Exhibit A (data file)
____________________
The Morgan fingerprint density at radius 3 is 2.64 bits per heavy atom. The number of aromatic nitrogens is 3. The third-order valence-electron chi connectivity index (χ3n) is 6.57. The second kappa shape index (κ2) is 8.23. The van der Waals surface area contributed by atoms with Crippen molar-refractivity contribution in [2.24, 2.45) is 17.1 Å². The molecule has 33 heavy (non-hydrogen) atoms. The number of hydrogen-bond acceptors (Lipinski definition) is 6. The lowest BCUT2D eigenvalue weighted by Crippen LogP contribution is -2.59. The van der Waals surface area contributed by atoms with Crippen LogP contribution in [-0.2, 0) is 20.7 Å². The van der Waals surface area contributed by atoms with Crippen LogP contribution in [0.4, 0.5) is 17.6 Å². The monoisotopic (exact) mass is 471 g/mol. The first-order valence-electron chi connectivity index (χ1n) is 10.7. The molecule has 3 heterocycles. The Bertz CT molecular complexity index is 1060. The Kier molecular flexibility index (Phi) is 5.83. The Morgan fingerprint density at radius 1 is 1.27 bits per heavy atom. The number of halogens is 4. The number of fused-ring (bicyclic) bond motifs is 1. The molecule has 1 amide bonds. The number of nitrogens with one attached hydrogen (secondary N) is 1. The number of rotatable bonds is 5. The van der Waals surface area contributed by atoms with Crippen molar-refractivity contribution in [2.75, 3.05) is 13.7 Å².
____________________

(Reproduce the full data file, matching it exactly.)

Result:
The Morgan fingerprint density at radius 3 is 2.64 bits per heavy atom. The number of aromatic nitrogens is 3. The third-order valence-electron chi connectivity index (χ3n) is 6.57. The second kappa shape index (κ2) is 8.23. The van der Waals surface area contributed by atoms with Crippen molar-refractivity contribution in [2.24, 2.45) is 17.1 Å². The molecule has 33 heavy (non-hydrogen) atoms. The number of hydrogen-bond acceptors (Lipinski definition) is 6. The lowest BCUT2D eigenvalue weighted by Crippen LogP contribution is -2.59. The van der Waals surface area contributed by atoms with Crippen LogP contribution in [-0.2, 0) is 20.7 Å². The van der Waals surface area contributed by atoms with Crippen LogP contribution in [0.4, 0.5) is 17.6 Å². The monoisotopic (exact) mass is 471 g/mol. The first-order valence-electron chi connectivity index (χ1n) is 10.7. The molecule has 3 heterocycles. The Bertz CT molecular complexity index is 1060. The Kier molecular flexibility index (Phi) is 5.83. The Morgan fingerprint density at radius 1 is 1.27 bits per heavy atom. The number of halogens is 4. The number of fused-ring (bicyclic) bond motifs is 1. The molecule has 1 amide bonds. The number of nitrogens with one attached hydrogen (secondary N) is 1. The number of rotatable bonds is 5. The van der Waals surface area contributed by atoms with Crippen molar-refractivity contribution in [2.75, 3.05) is 13.7 Å².